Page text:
After this, we get a lot of scenes of them at the airport where she’s terrified of him disemboweling her and eating her brains and he’s super nice to her but can’t actually express it since he only grunts and says three words (which is exactly how my last relationship went). Finally, Julie realizes R is super different and she befriends him, cue montage of them having a jolly good time in the airport even though there are dozens of other flesh-eating zombies wandering around. Anyway, after a scene where Julie is super impatient and tries to escape on her own (women, am I right?), R realizes he must help her escape for realsies. After M helps them out and we start to see that maybe R isn’t the only one “changing”.
Oh yea, this whole time R has been saving/slowly eating the remains of Julie’s boyfriend’s brains.
And then starts to effing dream with Perry as his spirit guide. I like to think that at this point, he and Perry are kind of reluctant friends. Of course…this is also all in R’s brain so it’s either just crap that R dreams up or it’s like that scene in Harry Potter where Dumbledore says “of course it’s all in your head, but why does that have to mean it’s not real?” (oh man, Dumbledore is so smart). Anyway, Perry is kind of helping R realize that he and Julie are starting to change things.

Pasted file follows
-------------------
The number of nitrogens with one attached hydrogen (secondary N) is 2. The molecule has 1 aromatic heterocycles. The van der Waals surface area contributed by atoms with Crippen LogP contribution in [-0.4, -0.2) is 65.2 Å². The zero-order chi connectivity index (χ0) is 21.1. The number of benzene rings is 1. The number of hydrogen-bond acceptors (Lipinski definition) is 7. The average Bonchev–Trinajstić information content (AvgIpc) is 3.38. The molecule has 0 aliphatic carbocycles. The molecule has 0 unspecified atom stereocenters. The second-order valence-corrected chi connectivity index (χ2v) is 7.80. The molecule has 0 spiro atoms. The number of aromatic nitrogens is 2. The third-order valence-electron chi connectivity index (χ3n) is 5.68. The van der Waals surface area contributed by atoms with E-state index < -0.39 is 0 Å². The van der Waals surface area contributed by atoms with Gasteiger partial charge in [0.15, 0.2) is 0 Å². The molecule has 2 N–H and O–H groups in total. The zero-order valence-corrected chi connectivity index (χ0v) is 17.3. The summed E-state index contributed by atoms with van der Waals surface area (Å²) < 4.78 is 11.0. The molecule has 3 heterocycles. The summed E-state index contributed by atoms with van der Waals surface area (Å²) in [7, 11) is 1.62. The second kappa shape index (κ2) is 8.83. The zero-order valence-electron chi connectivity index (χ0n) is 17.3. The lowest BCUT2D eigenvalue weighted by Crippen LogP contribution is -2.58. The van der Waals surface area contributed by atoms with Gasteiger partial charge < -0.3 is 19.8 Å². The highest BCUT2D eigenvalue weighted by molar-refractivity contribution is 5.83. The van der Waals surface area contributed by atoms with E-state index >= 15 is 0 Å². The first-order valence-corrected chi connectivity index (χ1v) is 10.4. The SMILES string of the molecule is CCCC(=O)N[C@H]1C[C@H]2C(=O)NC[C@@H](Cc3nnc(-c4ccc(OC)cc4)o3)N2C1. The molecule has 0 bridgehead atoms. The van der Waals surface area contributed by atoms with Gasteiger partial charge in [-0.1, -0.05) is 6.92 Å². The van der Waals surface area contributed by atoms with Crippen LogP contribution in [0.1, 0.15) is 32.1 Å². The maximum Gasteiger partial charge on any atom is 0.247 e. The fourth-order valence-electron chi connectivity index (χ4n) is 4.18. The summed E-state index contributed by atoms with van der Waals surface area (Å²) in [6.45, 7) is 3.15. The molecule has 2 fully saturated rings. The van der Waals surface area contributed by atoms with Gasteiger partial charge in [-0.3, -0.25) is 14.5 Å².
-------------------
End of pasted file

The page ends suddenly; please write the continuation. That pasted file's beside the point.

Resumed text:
The book is really funny, like witty funny. And it’s a pretty good characterization of someone who is, for all intents and purposes, dead. So I applaud you Isaac Marion for both your twitter handle and your ability to make me sympathize with a character who would eat my brainz.
End of Part 1 (flip tape over)…
Warm Bodies: A Review of the FilmOkay, this is where it gets real, because I’m going to blow your mind with awesome comparisons between the book and the movie! I’m going to get super intense, so this is also where the swearing may start (if Axie doesn’t edit it out Axie: No way). So let’s get this shit started!
|I am Nicholas Hoult. I like blackbirds.|
So Nick Hoult brings T-Palm back to his airplane and they have lots of awesomely awkward scenes where she cries and he stares at her (also how my last relationship went). The book has a bunch of weird zombie life-style scenes where R had gotten zombie married and adopted zombie kids, the only reference we see to this in the movie are two zombie kids that pop up randomly to watch R and Julie’s romance bloom.
Anyway, there’s also crap in the book about the bonies that shows where they’re coming from. They have weird “sermons” in the middle of a circle made out of stair cars (you know, like the one Michael Bluth drives). I guess this is the zombie church, but mostly it’s bonies yelling to the heavens at their zombie God. Also, bonies and adult zombies teach the kid zombies how to hunt/kill humans with human cattle that they have captured and brought back to the airport (this gave me pause because it implied that the zombies had the wherewithal to hunt and bring back the live humans without eating their faces, which I highly doubt since it’s akin to putting a bowl of mac and cheese in front of me and telling me not to eat it). Anyway, NONE of that is in the movie, so forget that I told you about it.